To the Editor:

We read with great interest the article by Nolan regarding the pathogenetic role of intestinal endotoxin in the development of liver injury.1 Increased circulating levels of gut-derived endotoxin2 and specific sensitivity to endotoxin have been shown in cirrhosis,3 which could worsen further hepatic impairment. However, the effects of changing gut flora on liver function in patients with cirrhosis remain unclear. Treatment with synbiotics improved the Child-Pugh class as a result of significant improvements in serum bilirubin and albumin levels and in prothrombin activity.4 Additionally, probiotics reduced endotoxemia and improved the Child-Pugh score, although not significantly, in patients with compensated cirrhosis.5 Finally, treatment with paromomycin and neomycin for 3-6 months significantly improved serum albumin levels6 and the Child-Pugh score, mainly because of a decreased incidence of ascites and encephalopathy,7 respectively.

Herein, we present preliminary data on the effects of rifaximin, a virtually unabsorbable antibiotic with broad-spectrum antimicrobial activity and an excellent safety profile8 on endotoxemia and liver function and disease severity in 9 liver transplant candidates with alcoholic cirrhosis (male, n = 7; mean age = 56 ± 6 years; Child-Pugh class B/C: 5/4). All patients abstained from alcohol for at least 1 year before inclusion. Plasma endotoxin levels were detected by the Limulus amebocyte lysate chromogenic endpoint assay (Hycult Biotech, Uden, The Netherlands). Clinical infection, upper gastrointestinal bleeding, and use of antibiotics or prebiotics 6 weeks before or during the study were exclusion criteria. Patients were evaluated after an 8-week observational period and after an 8-week course of rifaximin (1,200 mg/day).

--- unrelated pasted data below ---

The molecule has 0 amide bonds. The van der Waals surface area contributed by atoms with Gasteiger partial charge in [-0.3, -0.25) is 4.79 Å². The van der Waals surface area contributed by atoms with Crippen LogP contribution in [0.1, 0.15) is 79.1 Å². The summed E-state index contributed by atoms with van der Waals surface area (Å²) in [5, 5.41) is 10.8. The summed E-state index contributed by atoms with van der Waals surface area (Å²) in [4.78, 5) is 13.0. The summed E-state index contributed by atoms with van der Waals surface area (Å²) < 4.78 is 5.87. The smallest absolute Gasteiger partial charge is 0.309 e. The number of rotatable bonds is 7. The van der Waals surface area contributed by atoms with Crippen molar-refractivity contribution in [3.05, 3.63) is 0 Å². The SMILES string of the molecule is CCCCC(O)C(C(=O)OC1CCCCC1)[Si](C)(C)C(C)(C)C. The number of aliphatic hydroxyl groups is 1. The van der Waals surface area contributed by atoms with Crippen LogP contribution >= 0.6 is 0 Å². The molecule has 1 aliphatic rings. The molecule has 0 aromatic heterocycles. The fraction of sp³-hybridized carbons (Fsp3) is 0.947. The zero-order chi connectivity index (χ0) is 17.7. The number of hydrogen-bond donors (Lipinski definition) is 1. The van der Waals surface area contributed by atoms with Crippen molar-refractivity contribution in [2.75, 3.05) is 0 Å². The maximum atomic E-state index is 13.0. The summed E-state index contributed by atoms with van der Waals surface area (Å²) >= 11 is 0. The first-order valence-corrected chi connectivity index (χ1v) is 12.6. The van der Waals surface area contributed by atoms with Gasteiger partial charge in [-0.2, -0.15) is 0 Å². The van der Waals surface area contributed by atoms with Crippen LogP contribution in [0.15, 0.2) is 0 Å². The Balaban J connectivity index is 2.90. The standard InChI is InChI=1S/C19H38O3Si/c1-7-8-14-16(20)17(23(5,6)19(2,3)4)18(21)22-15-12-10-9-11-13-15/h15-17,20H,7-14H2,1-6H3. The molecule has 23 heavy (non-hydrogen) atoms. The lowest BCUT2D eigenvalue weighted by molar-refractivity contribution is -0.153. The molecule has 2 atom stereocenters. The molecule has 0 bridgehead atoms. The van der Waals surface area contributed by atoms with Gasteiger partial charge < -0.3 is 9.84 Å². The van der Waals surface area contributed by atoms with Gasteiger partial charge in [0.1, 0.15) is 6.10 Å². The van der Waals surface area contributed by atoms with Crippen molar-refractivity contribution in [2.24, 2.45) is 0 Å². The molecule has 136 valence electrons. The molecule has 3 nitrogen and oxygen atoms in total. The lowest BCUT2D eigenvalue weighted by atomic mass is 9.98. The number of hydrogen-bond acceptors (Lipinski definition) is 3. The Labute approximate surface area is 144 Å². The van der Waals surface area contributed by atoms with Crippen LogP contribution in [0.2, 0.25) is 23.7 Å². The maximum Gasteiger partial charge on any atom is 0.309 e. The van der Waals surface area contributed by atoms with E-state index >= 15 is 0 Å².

All measures remained unchanged during the observational period. Rifaximin significantly reduced plasma endotoxin levels, together with a significant increase in serum albumin levels and significant decreases in serum total bilirubin levels and international normalized ratio. Child-Pugh and model for end-stage liver disease scores decreased significantly after treatment (Table 1).

Table 1. Plasma Endotoxin Levels and Measures of Liver Function and Disease Severity Evaluated Before and After Rifaximin Treatment in Patients With Decompensated Cirrhosis
 BaselineEnd of Observational Period (Week 8)End of Rifaximin Treatment (Week 16)
  • Data are expressed as means ± standard error.

  • Encephalopathy before entry was controlled with lactulose/lactitole. The MELD score was calculated according to the formula of the United Network for Organ Sharing (UNOS) available at For the estimation of Child-Pugh score in the present series: INR substituted prothrombin time prolongation (<1.7, 1 point; 1.71-2.2, 2 points); encephalopathy was scored 1 point when never having occurred and 2 points when suppressed with medication; ascites was scored with 2 when suppressed with diuretics and 3 when refractory.

  • Abbreviations: INR, international normalized ratio; MELD, model for end-stage liver disease.